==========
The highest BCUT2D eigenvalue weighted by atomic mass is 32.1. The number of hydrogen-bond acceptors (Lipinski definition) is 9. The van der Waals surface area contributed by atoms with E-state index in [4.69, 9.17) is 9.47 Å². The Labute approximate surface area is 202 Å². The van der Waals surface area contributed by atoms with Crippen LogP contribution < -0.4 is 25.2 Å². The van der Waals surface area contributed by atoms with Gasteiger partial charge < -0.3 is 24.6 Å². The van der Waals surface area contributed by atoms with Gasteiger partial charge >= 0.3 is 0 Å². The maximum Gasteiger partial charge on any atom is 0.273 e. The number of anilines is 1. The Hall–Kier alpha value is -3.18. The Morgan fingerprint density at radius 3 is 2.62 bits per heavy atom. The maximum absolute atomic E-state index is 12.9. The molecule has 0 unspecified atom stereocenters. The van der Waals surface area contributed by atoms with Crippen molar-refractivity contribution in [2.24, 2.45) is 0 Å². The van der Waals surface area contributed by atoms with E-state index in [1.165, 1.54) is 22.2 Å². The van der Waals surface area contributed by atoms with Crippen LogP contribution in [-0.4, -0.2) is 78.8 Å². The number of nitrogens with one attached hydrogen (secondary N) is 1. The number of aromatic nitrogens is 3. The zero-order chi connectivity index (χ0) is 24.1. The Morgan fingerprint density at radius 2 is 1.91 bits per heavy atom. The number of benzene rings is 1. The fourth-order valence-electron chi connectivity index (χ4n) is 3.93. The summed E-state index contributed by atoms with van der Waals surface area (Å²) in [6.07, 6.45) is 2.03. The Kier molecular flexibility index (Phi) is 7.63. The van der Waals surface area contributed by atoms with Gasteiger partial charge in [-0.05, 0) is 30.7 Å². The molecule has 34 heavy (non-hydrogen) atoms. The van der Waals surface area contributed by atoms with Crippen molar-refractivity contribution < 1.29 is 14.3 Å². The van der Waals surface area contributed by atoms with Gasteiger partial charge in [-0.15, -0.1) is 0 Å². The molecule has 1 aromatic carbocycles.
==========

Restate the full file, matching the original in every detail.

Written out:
The highest BCUT2D eigenvalue weighted by atomic mass is 32.1. The number of hydrogen-bond acceptors (Lipinski definition) is 9. The van der Waals surface area contributed by atoms with E-state index in [4.69, 9.17) is 9.47 Å². The Labute approximate surface area is 202 Å². The van der Waals surface area contributed by atoms with Crippen LogP contribution < -0.4 is 25.2 Å². The van der Waals surface area contributed by atoms with Gasteiger partial charge < -0.3 is 24.6 Å². The van der Waals surface area contributed by atoms with Gasteiger partial charge >= 0.3 is 0 Å². The maximum Gasteiger partial charge on any atom is 0.273 e. The number of anilines is 1. The Hall–Kier alpha value is -3.18. The Morgan fingerprint density at radius 3 is 2.62 bits per heavy atom. The maximum absolute atomic E-state index is 12.9. The molecule has 0 unspecified atom stereocenters. The van der Waals surface area contributed by atoms with Crippen molar-refractivity contribution in [2.24, 2.45) is 0 Å². The van der Waals surface area contributed by atoms with E-state index in [1.165, 1.54) is 22.2 Å². The van der Waals surface area contributed by atoms with Crippen LogP contribution in [-0.4, -0.2) is 78.8 Å². The number of nitrogens with one attached hydrogen (secondary N) is 1. The number of aromatic nitrogens is 3. The zero-order chi connectivity index (χ0) is 24.1. The Morgan fingerprint density at radius 2 is 1.91 bits per heavy atom. The number of benzene rings is 1. The fourth-order valence-electron chi connectivity index (χ4n) is 3.93. The summed E-state index contributed by atoms with van der Waals surface area (Å²) in [6.07, 6.45) is 2.03. The Kier molecular flexibility index (Phi) is 7.63. The van der Waals surface area contributed by atoms with Gasteiger partial charge in [-0.05, 0) is 30.7 Å². The molecule has 34 heavy (non-hydrogen) atoms. The van der Waals surface area contributed by atoms with Crippen molar-refractivity contribution < 1.29 is 14.3 Å². The van der Waals surface area contributed by atoms with Gasteiger partial charge in [-0.15, -0.1) is 0 Å². The molecule has 1 aromatic carbocycles.